The Success Rate of Fundoplication Decreases after Each Redo Antireflux Operation

Cristina R Harnsberger, MD1, Ryan C Broderick, MD1, Hans F Fuchs, MD1, Tianzan Zhou, BA1, Garth R Jacobsen, MD1, David C Chang, PhD, MBA, MPH2, Karl-Hermann Fuchs, MD3, Santiago Horgan, MD1, Bryan J Sandler, MD1. 1University of California, San Diego, Department of Surgery, 2Massachusetts General Hospital, Harvard Medical School, 3Markus Krankenhaus, Frankfurt, Germany


Following laparoscopic fundoplication a small percentage of patients will develop recurrent symptoms, however only approximately 65% of these patients will undergo revisional surgery. The success of redo antireflux surgery compared with initial fundoplication is disputed in literature, and those who fail once may require multiple revisional operations. We aim to describe the frequency of multiple redo fundoplications due to failed antireflux surgery using a large population database.


A longitudinal version of the California Office of Statewide Health Planning and Development (OSHPD) database was used, which includes all patients from every civilian hospital in California. Using ICD-9 codes, patients were included if they underwent laparoscopic fundoplication for GERD or hiatal hernia. Patients were excluded if they had complications of GERD, esophageal or gastric cancer, prior esophageal or gastric surgery, esophageal dysmotility, or diaphragmatic hernia with gangrene or obstruction. Censoring events included esophageal or gastric cancer and any other esophageal or gastric surgery. The rates of redo fundoplications were analyzed.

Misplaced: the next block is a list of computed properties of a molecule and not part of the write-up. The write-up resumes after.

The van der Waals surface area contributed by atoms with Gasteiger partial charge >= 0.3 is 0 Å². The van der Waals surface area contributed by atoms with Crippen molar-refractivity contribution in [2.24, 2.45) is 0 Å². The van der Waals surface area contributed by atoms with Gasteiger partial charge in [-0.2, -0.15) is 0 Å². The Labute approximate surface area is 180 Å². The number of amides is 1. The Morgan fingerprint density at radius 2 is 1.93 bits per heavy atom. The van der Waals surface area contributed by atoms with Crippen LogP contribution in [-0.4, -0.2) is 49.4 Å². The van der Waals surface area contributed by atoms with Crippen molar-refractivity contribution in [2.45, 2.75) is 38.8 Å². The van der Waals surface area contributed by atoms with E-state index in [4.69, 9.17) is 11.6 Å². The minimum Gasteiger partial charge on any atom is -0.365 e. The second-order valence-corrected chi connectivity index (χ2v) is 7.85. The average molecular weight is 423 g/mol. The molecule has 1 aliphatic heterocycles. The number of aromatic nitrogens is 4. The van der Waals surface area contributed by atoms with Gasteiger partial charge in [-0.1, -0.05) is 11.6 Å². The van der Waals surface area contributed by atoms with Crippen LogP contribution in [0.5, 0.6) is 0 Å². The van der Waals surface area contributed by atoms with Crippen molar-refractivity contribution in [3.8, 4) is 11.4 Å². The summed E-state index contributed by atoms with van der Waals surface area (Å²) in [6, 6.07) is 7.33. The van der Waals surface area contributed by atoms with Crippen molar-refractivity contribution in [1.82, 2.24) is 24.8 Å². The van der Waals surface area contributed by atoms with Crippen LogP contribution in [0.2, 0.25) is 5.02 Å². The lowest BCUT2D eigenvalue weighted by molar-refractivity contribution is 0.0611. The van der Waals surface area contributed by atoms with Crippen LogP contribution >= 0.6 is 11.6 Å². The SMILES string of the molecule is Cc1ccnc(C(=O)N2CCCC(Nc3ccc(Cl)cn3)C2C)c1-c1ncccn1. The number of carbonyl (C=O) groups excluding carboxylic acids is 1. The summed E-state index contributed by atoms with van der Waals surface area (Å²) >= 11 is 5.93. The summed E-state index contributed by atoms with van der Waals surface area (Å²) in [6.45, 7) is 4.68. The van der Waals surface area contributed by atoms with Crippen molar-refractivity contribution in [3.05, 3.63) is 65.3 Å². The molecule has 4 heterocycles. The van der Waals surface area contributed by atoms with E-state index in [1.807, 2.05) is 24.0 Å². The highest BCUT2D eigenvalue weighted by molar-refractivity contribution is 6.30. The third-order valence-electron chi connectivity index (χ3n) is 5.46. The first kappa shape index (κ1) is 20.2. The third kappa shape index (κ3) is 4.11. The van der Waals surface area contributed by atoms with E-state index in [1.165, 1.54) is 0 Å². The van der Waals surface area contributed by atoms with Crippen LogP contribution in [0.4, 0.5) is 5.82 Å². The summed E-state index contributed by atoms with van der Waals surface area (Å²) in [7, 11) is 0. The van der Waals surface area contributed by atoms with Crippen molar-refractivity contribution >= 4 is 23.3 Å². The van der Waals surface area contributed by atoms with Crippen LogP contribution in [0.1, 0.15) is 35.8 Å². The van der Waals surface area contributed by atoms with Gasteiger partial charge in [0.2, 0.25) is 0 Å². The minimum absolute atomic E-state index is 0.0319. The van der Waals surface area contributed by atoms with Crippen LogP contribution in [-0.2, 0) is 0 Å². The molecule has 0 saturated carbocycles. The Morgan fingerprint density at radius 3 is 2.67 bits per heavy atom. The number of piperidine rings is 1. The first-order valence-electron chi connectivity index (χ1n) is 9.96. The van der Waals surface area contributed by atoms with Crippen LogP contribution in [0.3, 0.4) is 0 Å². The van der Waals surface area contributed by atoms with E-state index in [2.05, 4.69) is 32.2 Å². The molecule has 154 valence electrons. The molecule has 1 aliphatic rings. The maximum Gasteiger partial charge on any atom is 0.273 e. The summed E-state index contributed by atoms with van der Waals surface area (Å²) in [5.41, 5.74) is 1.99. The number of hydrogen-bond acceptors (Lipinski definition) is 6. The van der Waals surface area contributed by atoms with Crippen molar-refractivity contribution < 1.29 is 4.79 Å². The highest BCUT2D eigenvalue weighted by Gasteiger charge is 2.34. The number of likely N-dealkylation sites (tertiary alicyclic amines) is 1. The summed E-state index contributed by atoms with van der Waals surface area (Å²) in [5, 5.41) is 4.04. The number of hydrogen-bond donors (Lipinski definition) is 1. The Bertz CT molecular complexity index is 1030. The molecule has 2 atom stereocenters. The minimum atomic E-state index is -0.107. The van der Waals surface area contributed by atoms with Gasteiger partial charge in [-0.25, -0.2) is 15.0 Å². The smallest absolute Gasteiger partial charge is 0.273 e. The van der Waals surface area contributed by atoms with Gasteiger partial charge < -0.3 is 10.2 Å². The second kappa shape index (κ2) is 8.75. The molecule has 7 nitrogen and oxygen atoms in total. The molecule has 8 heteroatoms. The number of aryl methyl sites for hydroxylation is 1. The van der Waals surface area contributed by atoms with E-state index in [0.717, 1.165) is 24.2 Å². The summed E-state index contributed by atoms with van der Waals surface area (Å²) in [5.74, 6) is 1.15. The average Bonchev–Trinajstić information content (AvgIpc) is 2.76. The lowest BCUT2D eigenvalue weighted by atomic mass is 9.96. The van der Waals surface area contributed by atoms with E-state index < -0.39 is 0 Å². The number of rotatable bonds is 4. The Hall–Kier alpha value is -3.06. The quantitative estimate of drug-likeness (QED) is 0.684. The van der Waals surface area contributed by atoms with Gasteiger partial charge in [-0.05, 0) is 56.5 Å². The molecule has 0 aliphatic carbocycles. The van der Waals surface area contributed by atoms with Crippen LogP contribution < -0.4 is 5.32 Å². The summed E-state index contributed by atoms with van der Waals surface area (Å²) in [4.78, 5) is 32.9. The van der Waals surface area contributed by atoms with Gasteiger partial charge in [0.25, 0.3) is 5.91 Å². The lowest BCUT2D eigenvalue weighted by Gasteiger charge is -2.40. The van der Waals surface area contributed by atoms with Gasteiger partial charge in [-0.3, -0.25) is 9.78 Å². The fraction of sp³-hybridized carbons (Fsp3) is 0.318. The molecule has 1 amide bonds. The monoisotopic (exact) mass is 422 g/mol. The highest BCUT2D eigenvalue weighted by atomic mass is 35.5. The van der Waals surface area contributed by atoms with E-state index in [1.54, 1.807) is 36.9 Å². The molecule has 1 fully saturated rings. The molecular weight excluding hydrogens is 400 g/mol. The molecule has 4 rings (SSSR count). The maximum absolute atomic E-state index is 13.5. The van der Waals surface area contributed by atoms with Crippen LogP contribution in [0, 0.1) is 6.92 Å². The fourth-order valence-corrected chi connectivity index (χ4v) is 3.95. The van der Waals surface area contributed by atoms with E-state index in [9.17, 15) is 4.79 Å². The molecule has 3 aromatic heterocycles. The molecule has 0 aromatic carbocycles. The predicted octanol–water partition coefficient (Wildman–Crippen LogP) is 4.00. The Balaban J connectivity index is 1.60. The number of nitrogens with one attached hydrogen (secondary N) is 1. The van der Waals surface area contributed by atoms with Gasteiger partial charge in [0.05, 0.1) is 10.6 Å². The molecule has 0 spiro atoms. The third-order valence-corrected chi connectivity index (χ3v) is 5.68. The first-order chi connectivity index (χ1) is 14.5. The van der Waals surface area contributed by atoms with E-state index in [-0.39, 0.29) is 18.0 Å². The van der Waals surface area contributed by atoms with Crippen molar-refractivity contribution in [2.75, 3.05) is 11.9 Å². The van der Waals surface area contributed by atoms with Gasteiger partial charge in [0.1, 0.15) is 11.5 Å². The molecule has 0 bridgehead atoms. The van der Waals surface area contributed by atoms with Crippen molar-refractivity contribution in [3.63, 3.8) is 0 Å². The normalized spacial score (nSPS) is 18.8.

From 1995-2010, 13,050 patients were included in the study. Overall, 465 (3.5%) patients underwent at least one revision fundoplication. Out of the patients who had an initial redo antireflux operation, 19 (4.1%) went on to receive to a second revision, of which 2 (10.5%) underwent a third (Figure 1). During the 11-year study interval, no patient had more than three redo fundoplications.



Increasing rates of second and third revision fundoplication suggest that the success of repeated revision antireflux surgery diminishes with each subsequent intervention.

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